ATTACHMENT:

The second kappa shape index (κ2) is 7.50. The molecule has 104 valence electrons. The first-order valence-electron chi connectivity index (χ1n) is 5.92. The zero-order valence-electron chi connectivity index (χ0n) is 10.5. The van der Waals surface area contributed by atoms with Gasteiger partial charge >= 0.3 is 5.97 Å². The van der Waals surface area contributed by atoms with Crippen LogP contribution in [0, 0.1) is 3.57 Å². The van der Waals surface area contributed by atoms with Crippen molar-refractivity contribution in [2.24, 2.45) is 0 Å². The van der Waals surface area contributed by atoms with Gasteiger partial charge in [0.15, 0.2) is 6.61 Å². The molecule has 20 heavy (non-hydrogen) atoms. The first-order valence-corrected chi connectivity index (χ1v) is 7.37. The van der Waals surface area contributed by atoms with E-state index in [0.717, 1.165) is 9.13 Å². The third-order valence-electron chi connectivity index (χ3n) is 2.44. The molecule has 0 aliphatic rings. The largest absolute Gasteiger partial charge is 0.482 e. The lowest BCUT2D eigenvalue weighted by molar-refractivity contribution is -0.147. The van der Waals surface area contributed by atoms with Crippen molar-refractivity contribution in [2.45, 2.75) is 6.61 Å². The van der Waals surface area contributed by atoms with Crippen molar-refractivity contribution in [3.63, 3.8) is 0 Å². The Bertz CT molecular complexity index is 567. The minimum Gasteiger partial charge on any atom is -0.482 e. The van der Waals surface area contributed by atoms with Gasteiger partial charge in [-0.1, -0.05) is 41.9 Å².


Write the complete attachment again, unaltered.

The second kappa shape index (κ2) is 7.50. The molecule has 104 valence electrons. The first-order valence-electron chi connectivity index (χ1n) is 5.92. The zero-order valence-electron chi connectivity index (χ0n) is 10.5. The van der Waals surface area contributed by atoms with Gasteiger partial charge >= 0.3 is 5.97 Å². The van der Waals surface area contributed by atoms with Crippen LogP contribution in [0, 0.1) is 3.57 Å². The van der Waals surface area contributed by atoms with Crippen molar-refractivity contribution in [2.24, 2.45) is 0 Å². The van der Waals surface area contributed by atoms with Gasteiger partial charge in [0.15, 0.2) is 6.61 Å². The molecule has 20 heavy (non-hydrogen) atoms. The first-order valence-corrected chi connectivity index (χ1v) is 7.37. The van der Waals surface area contributed by atoms with E-state index in [0.717, 1.165) is 9.13 Å². The third-order valence-electron chi connectivity index (χ3n) is 2.44. The molecule has 0 aliphatic rings. The largest absolute Gasteiger partial charge is 0.482 e. The lowest BCUT2D eigenvalue weighted by molar-refractivity contribution is -0.147. The van der Waals surface area contributed by atoms with Crippen molar-refractivity contribution in [2.45, 2.75) is 6.61 Å². The van der Waals surface area contributed by atoms with Crippen molar-refractivity contribution in [3.63, 3.8) is 0 Å². The Bertz CT molecular complexity index is 567. The minimum Gasteiger partial charge on any atom is -0.482 e. The van der Waals surface area contributed by atoms with Gasteiger partial charge in [-0.1, -0.05) is 41.9 Å².